The Swiss volunteers repeatedly encountered Germans’ sense of duty and their efforts to cultivate the hardness it required. Elsi’s colleague Dr. Bucher had no luck comforting a soldier whose hands and feet had been amputated due to frostbite the day before. “I am in tears,” the seventeen-year-old SS recruit explained, “because I promised my mother I would fly with the Führer to England.” “It is really unbelievable,” Dr. Bucher shook his head in dismay. “Ice creeps into the limbs, but the poison deceiving their hearts sits even deeper!”
While the Swiss were quick to bring up democracy and humanitarianism, the Germans spoke up—at least in the Swiss transcripts—with stock phrases and Führer quotations. The Germans’ words astonished the Swiss, who found intolerable what they regarded as the Germans’ “totalitarian” mind-set, which shuttled between the profane and the sacred, between “mental cripples” and “war cripples,” between extreme violence and complete faith. “Everything else,” that is, anything that did not have to do with Germany, “had no reason to exist, was just nonsense.” By contrast, the Germans found the violence they meted out acceptable, even appropriate, even as they ably detailed the suffering they had endured after World War I. The Germans whom the Swiss encountered were completely absorbed in their own national drama. Indeed, the narcissism they displayed was instrumental to their use of extreme force.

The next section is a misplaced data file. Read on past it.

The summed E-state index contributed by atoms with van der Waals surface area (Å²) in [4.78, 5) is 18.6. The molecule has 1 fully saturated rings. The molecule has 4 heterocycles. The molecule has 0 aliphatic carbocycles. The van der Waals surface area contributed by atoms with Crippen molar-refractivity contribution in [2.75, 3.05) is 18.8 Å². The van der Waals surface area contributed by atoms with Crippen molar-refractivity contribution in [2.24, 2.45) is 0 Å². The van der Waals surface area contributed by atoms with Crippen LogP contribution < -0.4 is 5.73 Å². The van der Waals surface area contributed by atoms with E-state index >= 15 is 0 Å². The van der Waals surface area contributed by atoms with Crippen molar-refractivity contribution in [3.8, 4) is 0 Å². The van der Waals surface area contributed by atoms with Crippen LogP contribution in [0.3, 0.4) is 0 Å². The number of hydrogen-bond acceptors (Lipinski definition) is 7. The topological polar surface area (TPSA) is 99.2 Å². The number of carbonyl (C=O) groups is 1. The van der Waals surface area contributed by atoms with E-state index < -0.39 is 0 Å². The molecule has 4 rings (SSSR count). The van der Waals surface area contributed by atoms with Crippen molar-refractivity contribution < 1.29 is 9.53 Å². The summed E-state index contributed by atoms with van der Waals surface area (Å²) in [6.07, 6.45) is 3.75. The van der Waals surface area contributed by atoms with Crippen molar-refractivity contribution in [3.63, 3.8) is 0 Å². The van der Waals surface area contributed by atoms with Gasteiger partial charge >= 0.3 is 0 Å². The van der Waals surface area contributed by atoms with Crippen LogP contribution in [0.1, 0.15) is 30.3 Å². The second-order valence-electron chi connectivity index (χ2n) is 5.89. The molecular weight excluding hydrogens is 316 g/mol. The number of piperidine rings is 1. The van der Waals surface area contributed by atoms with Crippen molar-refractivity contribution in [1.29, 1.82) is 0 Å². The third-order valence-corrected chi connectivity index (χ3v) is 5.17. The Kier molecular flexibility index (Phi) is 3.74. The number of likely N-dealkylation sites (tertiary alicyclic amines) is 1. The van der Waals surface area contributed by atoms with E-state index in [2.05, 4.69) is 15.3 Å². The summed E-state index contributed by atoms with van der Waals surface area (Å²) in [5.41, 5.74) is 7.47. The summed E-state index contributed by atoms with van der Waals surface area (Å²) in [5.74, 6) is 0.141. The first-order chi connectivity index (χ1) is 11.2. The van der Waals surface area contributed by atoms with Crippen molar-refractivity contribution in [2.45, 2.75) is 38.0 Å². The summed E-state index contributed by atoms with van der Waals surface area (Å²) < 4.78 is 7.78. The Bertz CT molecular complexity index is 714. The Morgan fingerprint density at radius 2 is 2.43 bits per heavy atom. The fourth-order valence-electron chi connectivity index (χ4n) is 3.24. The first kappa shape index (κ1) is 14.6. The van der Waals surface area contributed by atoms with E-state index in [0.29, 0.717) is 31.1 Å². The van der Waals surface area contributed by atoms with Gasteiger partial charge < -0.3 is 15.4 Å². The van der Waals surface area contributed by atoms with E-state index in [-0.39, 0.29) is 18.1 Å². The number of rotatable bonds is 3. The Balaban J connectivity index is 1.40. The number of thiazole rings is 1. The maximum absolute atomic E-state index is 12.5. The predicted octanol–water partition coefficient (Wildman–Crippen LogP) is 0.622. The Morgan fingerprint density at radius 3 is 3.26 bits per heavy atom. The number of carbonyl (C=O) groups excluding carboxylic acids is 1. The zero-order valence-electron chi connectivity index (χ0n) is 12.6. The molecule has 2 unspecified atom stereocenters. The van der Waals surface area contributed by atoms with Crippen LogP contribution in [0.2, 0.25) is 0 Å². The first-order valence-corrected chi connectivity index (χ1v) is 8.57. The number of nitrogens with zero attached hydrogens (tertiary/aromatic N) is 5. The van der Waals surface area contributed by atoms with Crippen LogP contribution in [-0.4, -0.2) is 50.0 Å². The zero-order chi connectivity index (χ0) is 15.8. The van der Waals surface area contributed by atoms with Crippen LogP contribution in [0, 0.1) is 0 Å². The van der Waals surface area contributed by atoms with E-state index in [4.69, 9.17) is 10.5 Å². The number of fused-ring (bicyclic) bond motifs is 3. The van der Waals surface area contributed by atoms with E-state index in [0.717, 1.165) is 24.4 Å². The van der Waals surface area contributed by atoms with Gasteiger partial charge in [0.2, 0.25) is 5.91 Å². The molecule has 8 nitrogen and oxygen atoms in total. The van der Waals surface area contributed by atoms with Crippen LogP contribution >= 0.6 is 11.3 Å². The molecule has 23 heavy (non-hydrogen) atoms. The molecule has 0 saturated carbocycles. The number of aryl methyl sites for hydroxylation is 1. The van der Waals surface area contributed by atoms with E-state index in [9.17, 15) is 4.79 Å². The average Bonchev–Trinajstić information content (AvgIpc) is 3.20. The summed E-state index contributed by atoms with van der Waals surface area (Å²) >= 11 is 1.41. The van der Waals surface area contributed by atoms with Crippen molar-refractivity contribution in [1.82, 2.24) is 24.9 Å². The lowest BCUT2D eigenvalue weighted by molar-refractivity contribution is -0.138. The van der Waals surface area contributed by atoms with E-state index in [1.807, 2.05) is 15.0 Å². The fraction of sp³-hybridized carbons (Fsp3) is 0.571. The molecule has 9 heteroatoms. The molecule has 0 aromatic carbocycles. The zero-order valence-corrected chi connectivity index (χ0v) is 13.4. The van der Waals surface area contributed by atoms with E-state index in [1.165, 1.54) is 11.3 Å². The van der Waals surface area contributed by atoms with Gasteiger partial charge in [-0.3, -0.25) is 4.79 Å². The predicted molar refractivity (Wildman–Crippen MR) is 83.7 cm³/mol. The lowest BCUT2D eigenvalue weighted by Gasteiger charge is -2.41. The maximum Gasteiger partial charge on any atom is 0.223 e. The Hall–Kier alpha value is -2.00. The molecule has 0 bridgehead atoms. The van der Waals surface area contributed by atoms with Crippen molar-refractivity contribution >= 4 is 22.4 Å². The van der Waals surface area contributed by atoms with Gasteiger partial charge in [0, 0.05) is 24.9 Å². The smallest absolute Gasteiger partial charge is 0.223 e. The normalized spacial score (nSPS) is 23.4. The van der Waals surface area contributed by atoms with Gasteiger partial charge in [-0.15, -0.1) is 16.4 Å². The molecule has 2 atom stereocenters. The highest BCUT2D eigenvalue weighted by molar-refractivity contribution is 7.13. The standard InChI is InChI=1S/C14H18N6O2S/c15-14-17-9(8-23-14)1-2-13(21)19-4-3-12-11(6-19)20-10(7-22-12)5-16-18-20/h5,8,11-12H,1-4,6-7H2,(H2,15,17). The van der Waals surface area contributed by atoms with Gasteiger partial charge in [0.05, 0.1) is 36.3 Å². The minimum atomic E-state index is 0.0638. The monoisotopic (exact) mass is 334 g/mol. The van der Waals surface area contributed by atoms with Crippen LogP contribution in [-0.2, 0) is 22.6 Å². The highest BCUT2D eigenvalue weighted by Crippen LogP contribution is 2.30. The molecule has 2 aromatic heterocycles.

Peter Fritzsche is the W. D. & Sarah E. Trowbridge Professor of History at the University of Illinois. The author of nine books, including the award-winning Life and Death in the Third Reich, he lives in Urbana, Illinois.
Image: Nazi troops on parade in Paris. Wikimedia Commons / Bundesarchiv, Bild 183-L05487 / CC-BY-SA 3.0